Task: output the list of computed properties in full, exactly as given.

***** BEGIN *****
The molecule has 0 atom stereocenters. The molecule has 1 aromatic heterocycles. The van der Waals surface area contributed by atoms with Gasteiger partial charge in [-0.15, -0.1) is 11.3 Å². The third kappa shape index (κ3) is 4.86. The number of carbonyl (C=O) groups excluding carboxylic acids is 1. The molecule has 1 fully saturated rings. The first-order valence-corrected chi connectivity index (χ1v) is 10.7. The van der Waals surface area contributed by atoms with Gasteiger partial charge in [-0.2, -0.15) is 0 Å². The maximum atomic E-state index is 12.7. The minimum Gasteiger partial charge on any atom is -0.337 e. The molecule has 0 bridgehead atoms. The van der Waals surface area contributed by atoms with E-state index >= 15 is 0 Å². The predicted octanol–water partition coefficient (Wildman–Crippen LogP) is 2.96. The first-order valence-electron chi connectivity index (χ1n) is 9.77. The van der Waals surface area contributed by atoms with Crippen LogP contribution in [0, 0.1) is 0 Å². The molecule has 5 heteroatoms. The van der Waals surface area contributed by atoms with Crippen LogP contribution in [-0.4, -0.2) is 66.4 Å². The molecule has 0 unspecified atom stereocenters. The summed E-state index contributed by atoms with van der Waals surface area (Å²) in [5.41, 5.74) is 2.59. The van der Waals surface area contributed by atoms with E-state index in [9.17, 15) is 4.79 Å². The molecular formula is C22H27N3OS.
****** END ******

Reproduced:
The molecule has 0 atom stereocenters. The molecule has 1 aromatic heterocycles. The van der Waals surface area contributed by atoms with Gasteiger partial charge in [-0.15, -0.1) is 11.3 Å². The third kappa shape index (κ3) is 4.86. The number of carbonyl (C=O) groups excluding carboxylic acids is 1. The molecule has 1 fully saturated rings. The first-order valence-corrected chi connectivity index (χ1v) is 10.7. The van der Waals surface area contributed by atoms with Gasteiger partial charge in [-0.2, -0.15) is 0 Å². The maximum atomic E-state index is 12.7. The minimum Gasteiger partial charge on any atom is -0.337 e. The molecule has 0 bridgehead atoms. The van der Waals surface area contributed by atoms with E-state index >= 15 is 0 Å². The predicted octanol–water partition coefficient (Wildman–Crippen LogP) is 2.96. The first-order valence-electron chi connectivity index (χ1n) is 9.77. The van der Waals surface area contributed by atoms with Crippen LogP contribution in [0, 0.1) is 0 Å². The molecule has 5 heteroatoms. The van der Waals surface area contributed by atoms with Crippen LogP contribution in [-0.4, -0.2) is 66.4 Å². The molecule has 0 unspecified atom stereocenters. The summed E-state index contributed by atoms with van der Waals surface area (Å²) in [5.41, 5.74) is 2.59. The van der Waals surface area contributed by atoms with E-state index in [9.17, 15) is 4.79 Å². The molecular formula is C22H27N3OS.